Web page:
Hey Missouri legislators: Keep your paws off the puppy mill vote
Some of the same Missouri lawmakers known for claiming title to “the will of the people” are threatening to repeal or drastically alter a statewide vote.
With the very suggestion, they signal their disrespect for the state, its voters and the democratic process.
Proposition B, the measure calling for breeders to provide more humane conditions for dogs, passed on Tuesday by 61,000 votes, or a 51.6 percent margin.
That’s a close vote, but it signals that a majority of Missouri voters favor legislation requiring dog breeders to provide animals with adequate space, food, water, exercise and medical care.
Some Republican lawmakers, placing the wishes of outraged breeders and agricultural groups over what’s best for Missouri, say they’ll use their legislative majorities to undo the vote.
Their logic: The measure failed in more than 100 of the state’s 114 counties, so the vote shouldn’t count.
Sorry, but that’s democracy. The Missouri constitution allows for initiative referendums, to be decided by a majority statewide vote. Nowhere does it say that issues are decided on a county-by-county basis.
Missouri lawmakers could have prevented this vote by doing their jobs. They could have updated state statutes to require that breeding dogs not be confined around the clock to cages too small to turn around or stretch their legs. They could have legislated that cages not be stacked atop one another, leaving the bodily wastes of one dog to rain down on another. They could have required that dogs be seen by a veterinarian at least once a year.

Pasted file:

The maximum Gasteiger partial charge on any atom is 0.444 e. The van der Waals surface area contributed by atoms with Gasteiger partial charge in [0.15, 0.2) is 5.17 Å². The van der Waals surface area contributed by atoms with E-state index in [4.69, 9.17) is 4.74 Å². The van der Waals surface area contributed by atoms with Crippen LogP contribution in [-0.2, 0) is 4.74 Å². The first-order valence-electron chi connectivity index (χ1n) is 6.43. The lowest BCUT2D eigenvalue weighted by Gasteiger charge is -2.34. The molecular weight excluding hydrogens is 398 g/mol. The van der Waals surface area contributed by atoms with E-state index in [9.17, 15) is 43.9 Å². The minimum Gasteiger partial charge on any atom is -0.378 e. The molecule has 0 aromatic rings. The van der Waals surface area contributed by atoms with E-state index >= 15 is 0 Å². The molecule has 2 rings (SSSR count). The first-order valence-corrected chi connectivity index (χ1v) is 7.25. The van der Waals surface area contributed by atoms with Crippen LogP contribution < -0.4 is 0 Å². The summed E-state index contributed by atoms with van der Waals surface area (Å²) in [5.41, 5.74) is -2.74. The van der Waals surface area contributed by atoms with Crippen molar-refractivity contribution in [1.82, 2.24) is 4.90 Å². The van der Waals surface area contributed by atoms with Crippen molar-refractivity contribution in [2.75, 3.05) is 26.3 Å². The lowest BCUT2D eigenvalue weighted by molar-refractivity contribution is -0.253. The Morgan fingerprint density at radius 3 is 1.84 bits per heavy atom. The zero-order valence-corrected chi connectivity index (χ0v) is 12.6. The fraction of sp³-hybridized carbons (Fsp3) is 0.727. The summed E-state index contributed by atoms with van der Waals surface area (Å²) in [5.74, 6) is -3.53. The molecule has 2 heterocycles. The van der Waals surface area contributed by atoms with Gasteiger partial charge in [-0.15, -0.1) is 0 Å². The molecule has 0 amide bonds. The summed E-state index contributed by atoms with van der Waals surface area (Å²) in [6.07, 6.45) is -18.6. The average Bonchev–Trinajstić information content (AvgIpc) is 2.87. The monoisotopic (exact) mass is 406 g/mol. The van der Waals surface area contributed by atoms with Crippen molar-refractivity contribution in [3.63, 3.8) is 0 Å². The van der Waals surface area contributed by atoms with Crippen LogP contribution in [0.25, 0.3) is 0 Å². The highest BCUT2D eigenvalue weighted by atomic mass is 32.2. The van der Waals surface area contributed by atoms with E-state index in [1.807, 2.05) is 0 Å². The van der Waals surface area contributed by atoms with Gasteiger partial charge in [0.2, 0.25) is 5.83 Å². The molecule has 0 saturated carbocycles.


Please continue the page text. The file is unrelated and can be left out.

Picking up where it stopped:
Year after year, though, lawmakers failed to take action, even as Missouri gained the unsavory reputation as “puppy mill capital” of the nation. It is home to at least a third of the nation’s dog breeders.
Animal welfare groups, led by the Humane Society of the United States, raised funds and gathered enough signatures to force the issue to the ballot.
During the campaign, a preposterous story line took hold that the move to regulate dog breeding operations was the first step in a calculated attempt to drive animal agriculture out of Missouri. Legislators would be very deceitful to use such unfounded fears as a basis to repeal Proposition B.
In fact, there is no good basis for undoing a statewide vote. Lawmakers who are concerned about the health of dog-breeding businesses should spend their time helping breeders comply with the new law — not scheming up ways to get rid of it.